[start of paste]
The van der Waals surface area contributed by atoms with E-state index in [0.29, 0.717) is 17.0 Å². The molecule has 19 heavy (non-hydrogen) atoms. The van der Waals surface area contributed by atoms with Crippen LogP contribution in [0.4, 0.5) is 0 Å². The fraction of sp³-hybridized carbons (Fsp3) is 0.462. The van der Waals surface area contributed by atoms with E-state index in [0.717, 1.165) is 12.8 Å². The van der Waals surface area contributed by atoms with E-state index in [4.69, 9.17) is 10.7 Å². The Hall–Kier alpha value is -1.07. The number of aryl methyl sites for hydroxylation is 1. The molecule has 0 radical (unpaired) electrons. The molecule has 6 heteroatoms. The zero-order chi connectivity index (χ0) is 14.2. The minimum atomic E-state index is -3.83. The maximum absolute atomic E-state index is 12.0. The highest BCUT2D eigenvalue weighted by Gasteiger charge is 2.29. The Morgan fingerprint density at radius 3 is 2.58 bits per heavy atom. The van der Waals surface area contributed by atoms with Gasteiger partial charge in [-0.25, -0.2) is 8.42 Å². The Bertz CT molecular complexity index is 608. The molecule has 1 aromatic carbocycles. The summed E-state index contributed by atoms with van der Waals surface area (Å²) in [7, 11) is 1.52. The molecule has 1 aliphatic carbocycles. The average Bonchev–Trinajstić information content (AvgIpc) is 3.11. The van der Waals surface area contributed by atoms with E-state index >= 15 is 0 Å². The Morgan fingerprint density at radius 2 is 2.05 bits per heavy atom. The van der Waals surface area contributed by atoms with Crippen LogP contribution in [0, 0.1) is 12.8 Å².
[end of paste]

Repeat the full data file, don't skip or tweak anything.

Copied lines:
The van der Waals surface area contributed by atoms with E-state index in [0.29, 0.717) is 17.0 Å². The molecule has 19 heavy (non-hydrogen) atoms. The van der Waals surface area contributed by atoms with Crippen LogP contribution in [0.4, 0.5) is 0 Å². The fraction of sp³-hybridized carbons (Fsp3) is 0.462. The van der Waals surface area contributed by atoms with E-state index in [0.717, 1.165) is 12.8 Å². The van der Waals surface area contributed by atoms with E-state index in [4.69, 9.17) is 10.7 Å². The Hall–Kier alpha value is -1.07. The number of aryl methyl sites for hydroxylation is 1. The molecule has 0 radical (unpaired) electrons. The molecule has 6 heteroatoms. The zero-order chi connectivity index (χ0) is 14.2. The minimum atomic E-state index is -3.83. The maximum absolute atomic E-state index is 12.0. The highest BCUT2D eigenvalue weighted by Gasteiger charge is 2.29. The Morgan fingerprint density at radius 3 is 2.58 bits per heavy atom. The van der Waals surface area contributed by atoms with Gasteiger partial charge in [-0.25, -0.2) is 8.42 Å². The Bertz CT molecular complexity index is 608. The molecule has 1 aromatic carbocycles. The summed E-state index contributed by atoms with van der Waals surface area (Å²) in [7, 11) is 1.52. The molecule has 1 aliphatic carbocycles. The average Bonchev–Trinajstić information content (AvgIpc) is 3.11. The van der Waals surface area contributed by atoms with E-state index >= 15 is 0 Å². The Morgan fingerprint density at radius 2 is 2.05 bits per heavy atom. The van der Waals surface area contributed by atoms with Crippen LogP contribution in [0, 0.1) is 12.8 Å².